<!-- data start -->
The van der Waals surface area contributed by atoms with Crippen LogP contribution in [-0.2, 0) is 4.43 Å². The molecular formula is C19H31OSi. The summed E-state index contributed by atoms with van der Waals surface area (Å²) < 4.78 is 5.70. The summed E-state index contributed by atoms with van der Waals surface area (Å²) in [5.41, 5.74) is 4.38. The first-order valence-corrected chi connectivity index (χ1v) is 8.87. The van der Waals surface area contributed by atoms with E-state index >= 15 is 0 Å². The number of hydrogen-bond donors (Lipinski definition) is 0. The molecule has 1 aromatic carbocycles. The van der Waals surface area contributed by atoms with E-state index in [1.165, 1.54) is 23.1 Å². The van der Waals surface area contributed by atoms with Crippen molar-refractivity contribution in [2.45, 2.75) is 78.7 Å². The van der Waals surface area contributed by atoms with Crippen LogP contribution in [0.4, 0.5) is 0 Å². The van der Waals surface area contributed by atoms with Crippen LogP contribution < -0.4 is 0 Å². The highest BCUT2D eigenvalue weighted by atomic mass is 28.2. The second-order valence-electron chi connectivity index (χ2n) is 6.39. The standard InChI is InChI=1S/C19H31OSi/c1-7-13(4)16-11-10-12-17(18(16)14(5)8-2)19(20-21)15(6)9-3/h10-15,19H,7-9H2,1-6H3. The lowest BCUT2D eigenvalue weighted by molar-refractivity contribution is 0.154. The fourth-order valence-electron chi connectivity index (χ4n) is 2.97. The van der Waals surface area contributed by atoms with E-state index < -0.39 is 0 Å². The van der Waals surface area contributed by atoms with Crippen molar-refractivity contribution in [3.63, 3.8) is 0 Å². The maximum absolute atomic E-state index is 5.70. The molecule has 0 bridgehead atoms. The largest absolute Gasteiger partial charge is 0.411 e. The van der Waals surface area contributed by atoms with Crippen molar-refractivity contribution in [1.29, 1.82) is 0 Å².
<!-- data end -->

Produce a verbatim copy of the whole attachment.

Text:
The van der Waals surface area contributed by atoms with Crippen LogP contribution in [-0.2, 0) is 4.43 Å². The molecular formula is C19H31OSi. The summed E-state index contributed by atoms with van der Waals surface area (Å²) < 4.78 is 5.70. The summed E-state index contributed by atoms with van der Waals surface area (Å²) in [5.41, 5.74) is 4.38. The first-order valence-corrected chi connectivity index (χ1v) is 8.87. The van der Waals surface area contributed by atoms with E-state index >= 15 is 0 Å². The number of hydrogen-bond donors (Lipinski definition) is 0. The molecule has 1 aromatic carbocycles. The van der Waals surface area contributed by atoms with E-state index in [1.165, 1.54) is 23.1 Å². The van der Waals surface area contributed by atoms with Crippen molar-refractivity contribution in [2.45, 2.75) is 78.7 Å². The van der Waals surface area contributed by atoms with Crippen LogP contribution in [0.4, 0.5) is 0 Å². The van der Waals surface area contributed by atoms with Crippen LogP contribution < -0.4 is 0 Å². The highest BCUT2D eigenvalue weighted by atomic mass is 28.2. The second-order valence-electron chi connectivity index (χ2n) is 6.39. The standard InChI is InChI=1S/C19H31OSi/c1-7-13(4)16-11-10-12-17(18(16)14(5)8-2)19(20-21)15(6)9-3/h10-15,19H,7-9H2,1-6H3. The lowest BCUT2D eigenvalue weighted by molar-refractivity contribution is 0.154. The fourth-order valence-electron chi connectivity index (χ4n) is 2.97. The van der Waals surface area contributed by atoms with E-state index < -0.39 is 0 Å². The van der Waals surface area contributed by atoms with Crippen molar-refractivity contribution in [3.63, 3.8) is 0 Å². The maximum absolute atomic E-state index is 5.70. The molecule has 0 bridgehead atoms. The largest absolute Gasteiger partial charge is 0.411 e. The van der Waals surface area contributed by atoms with Crippen molar-refractivity contribution in [1.29, 1.82) is 0 Å².